My favorite professor in college was a chemistry teacher who wore a big, fat cigar in the corner of his mouth like women wear jewelry. When he lectured, he drove me crazy putting that slobbered-over cigar in his mouth and taking it out again.
But he was so popular and my class so large that I never did make it up to the front of the auditorium after class to have a friendly chat with him about isomers of hydrocarbons before a long line of others with similar intentions had formed. I gave up trying about mid-semester.
But a story he told has stayed with me. Before he became a professor, he was a chemist in research and development for some large corporation. He concocted a product he thought would be a major breakthrough because it totally eliminated household dust.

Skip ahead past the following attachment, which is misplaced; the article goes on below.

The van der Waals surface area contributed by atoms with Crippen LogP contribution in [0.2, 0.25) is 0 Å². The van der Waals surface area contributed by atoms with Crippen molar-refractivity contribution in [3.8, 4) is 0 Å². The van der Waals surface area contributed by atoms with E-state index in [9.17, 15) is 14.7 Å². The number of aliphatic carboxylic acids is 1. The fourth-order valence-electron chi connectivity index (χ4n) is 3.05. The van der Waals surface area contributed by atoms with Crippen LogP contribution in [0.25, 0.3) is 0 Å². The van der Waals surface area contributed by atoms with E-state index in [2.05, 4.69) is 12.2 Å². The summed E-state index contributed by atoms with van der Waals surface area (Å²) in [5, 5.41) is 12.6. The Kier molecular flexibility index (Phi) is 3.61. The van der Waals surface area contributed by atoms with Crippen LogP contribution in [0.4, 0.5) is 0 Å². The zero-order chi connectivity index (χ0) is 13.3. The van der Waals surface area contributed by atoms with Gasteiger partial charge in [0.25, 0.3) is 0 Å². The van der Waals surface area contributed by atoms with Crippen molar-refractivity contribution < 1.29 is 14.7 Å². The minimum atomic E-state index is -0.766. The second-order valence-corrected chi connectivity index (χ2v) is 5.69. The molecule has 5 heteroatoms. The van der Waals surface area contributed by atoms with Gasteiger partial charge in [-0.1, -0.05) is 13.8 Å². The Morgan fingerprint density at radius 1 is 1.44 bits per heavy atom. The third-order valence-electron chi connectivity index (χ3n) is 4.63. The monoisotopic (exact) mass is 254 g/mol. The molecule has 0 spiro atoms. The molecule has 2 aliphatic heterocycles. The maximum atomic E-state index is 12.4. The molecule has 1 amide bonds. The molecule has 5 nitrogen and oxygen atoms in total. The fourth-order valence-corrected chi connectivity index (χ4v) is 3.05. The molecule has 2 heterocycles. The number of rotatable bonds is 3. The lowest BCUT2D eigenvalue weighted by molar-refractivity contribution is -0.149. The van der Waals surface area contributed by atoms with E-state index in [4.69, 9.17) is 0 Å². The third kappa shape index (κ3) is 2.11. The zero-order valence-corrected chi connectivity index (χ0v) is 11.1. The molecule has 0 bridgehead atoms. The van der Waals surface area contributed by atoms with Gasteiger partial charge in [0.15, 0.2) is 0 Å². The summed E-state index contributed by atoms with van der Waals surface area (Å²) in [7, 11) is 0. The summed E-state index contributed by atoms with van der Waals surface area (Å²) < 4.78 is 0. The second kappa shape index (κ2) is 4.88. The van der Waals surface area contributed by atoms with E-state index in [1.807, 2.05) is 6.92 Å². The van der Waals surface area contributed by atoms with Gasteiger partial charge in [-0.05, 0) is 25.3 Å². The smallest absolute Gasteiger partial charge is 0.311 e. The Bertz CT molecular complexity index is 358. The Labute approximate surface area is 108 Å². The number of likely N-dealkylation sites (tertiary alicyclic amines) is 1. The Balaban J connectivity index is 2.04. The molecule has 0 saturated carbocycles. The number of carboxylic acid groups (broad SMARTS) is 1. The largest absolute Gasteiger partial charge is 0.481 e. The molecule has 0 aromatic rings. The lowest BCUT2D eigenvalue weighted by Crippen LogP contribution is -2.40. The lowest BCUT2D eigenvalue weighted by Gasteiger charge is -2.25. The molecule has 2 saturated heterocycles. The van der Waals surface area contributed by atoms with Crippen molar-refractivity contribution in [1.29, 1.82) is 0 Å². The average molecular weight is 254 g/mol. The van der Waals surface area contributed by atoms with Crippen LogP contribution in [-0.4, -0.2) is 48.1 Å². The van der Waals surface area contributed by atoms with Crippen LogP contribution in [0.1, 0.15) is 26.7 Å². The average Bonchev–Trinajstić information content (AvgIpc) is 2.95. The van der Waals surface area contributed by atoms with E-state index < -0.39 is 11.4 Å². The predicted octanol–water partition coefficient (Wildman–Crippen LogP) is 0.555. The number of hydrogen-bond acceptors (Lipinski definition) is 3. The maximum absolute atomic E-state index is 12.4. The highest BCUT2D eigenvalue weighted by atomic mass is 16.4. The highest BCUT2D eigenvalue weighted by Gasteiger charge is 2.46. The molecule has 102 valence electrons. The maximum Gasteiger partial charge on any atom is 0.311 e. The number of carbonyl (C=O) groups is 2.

It had only one problem, he said.
He took the cigar out of his mouth, and with his signature smirk and his eyes dancing over the auditorium, he said, "It was radioactive." Then he clamped his jaw back down over the cigar.
Bet you didn't know there was a physics lesson in chemistry. It's this: for every action to solve a problem, there is an equal and opposite reaction creating a problem that is twice as difficult to solve as the original.
You would think the U.S. government would have caught on to this one by now and left well enough alone!